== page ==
“I was really sad when he died suddenly; I had wanted to work with him. He was the actor I respected the most. I’ve watched his films since I was young and am very much influenced by his persona, his acting style … When I did my movies, I drew from Takakura’s style and imbued my main characters with it, such as the sunglasses and trench coats,” Woo shares candidly.
Just as he was ruminating a tribute film to the legendary Japanese actor, Media Asia sent him a script for the remake of Manhunt. Based on a novel, Kimi yo Fundo no Kawa o Watare, by Juko Nishimura, the original 1976 movie starring Takakura was a mega-hit in China and Asian cinema.
Woo’s version has a contemporary setting for the story about a lawyer on the run after being framed for murder. “I found out later that the rights given were actually for the novel. To avoid creating scenes too similar to the original film, we reset the backdrop to current times,” he explains.
The director admits the film includes the usual stylistic details, including his signature scene of white pigeons flying around, presented tongue-in-cheek here. The film ends with the tongue-in-cheek line, “Tomorrow is a better day”, while a sideways finger-gun gesture by another character hams up another Woo trademark.
Featuring a cast of Chinese, Japanese and South Korean actors, Manhunt pays tribute in a big way to the 1960s, the era the novel was set in. “I miss that, because the movies then were more emotive. I feel … it has that particular flavour,” he says with a smile. Visually, Manhunt certainly is appealing, reminding us why Woo excels in his delivery even in the most mundane scenes. The film, which had more than a couple of cringeworthy moments, could have benefited from a better script, with lines delivered in the actors’ native languages instead of English.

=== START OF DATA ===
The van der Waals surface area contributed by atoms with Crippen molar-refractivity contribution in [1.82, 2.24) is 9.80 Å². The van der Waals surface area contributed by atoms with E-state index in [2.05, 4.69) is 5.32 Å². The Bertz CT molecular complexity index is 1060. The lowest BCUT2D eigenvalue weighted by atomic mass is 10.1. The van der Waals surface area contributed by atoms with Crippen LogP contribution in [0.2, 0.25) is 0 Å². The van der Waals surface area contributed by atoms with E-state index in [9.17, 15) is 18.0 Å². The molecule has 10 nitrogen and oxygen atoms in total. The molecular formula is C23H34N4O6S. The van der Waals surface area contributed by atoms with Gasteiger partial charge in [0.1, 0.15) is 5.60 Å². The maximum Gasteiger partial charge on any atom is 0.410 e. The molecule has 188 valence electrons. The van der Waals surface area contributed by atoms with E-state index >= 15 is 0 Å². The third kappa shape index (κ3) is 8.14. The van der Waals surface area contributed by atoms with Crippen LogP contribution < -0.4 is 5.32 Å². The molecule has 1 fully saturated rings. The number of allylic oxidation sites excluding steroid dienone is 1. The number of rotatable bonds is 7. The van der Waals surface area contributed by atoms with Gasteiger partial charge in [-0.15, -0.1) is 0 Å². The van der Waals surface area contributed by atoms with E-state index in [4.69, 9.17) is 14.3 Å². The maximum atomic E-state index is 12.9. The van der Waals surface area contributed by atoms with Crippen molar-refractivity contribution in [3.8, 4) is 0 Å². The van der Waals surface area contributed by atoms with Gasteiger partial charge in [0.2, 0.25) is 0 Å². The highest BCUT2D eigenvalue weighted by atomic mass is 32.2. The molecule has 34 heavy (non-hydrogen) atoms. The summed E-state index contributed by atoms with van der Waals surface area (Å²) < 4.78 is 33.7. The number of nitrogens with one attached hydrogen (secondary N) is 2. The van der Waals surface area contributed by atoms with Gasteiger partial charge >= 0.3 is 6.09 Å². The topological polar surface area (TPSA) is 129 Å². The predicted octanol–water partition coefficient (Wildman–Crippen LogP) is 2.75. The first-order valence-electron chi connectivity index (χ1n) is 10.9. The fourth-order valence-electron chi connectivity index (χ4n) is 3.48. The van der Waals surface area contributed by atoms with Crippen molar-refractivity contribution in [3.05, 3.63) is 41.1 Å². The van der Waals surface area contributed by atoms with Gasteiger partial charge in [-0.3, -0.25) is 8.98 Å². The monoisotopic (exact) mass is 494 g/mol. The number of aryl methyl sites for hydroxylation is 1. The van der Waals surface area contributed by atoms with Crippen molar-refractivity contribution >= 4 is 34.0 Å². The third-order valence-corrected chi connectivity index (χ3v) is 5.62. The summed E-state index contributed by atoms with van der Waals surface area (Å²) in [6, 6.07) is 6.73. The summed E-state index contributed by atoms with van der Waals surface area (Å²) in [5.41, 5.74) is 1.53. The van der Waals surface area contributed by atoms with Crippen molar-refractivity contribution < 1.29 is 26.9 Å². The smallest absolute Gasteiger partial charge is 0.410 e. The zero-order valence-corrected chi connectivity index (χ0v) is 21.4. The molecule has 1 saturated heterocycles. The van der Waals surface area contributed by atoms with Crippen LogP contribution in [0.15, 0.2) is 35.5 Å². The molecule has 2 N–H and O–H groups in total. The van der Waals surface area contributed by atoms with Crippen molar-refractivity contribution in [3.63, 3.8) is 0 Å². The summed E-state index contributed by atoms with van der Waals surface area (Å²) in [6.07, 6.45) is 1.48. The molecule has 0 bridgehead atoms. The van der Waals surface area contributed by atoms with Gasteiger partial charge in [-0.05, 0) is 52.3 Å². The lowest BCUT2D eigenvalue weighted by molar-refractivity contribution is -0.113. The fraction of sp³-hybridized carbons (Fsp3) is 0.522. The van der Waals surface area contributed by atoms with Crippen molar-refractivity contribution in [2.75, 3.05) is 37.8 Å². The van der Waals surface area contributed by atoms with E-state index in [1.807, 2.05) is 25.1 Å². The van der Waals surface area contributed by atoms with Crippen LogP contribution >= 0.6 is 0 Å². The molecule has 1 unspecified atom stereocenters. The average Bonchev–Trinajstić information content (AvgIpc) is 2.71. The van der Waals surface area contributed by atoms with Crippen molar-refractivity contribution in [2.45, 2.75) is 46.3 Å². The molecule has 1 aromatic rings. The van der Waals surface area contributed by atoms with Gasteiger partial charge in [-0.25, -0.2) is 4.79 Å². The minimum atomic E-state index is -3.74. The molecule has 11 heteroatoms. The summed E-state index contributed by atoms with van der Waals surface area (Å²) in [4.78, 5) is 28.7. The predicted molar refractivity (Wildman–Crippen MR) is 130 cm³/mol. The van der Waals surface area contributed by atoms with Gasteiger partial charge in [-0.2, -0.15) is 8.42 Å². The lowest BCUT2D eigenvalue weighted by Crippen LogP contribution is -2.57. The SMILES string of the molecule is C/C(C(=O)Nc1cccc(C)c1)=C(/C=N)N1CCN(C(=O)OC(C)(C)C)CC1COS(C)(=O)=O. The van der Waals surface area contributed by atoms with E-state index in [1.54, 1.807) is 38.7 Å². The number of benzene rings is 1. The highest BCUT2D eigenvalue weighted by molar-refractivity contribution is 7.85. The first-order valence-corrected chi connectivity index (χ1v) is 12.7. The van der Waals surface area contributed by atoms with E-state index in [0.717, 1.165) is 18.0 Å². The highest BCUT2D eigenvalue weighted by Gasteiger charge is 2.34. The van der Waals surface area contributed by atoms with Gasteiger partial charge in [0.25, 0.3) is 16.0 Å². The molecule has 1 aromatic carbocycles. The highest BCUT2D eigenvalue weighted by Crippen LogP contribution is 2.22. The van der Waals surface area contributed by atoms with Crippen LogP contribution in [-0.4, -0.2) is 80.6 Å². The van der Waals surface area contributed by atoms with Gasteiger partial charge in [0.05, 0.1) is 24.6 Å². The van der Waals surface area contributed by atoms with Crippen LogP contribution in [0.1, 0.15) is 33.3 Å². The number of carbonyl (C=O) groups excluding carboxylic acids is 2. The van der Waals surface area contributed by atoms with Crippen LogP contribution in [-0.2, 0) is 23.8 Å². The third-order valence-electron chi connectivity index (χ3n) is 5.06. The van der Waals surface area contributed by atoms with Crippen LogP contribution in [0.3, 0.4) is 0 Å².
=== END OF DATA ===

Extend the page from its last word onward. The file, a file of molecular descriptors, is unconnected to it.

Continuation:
In a career with as many hits as misses, Woo’s somewhat polarising filmography reveals a director not bound by his own reputation, who is determined to go his own way. He is one of the few Asian directors who have not only entered Hollywood (Hard Target with Jean-Claude Van Damme in 1993, Face/Off with John Travolta and Nicolas Cage in 1997, Mission: Impossible 2 with Tom Cruise in 2000), but was in fact fiercely courted in the 1990s and early 2000s, pinned as the bringer of change. While Woo found commercial success, that relationship ultimately ended in disenchantment on both sides. He felt hampered by differences in the filmmaking process and the Hollywood studio machinery. On its part, Hollywood was enamoured with Woo’s brand of action but wanted him to fit its mould with his American work.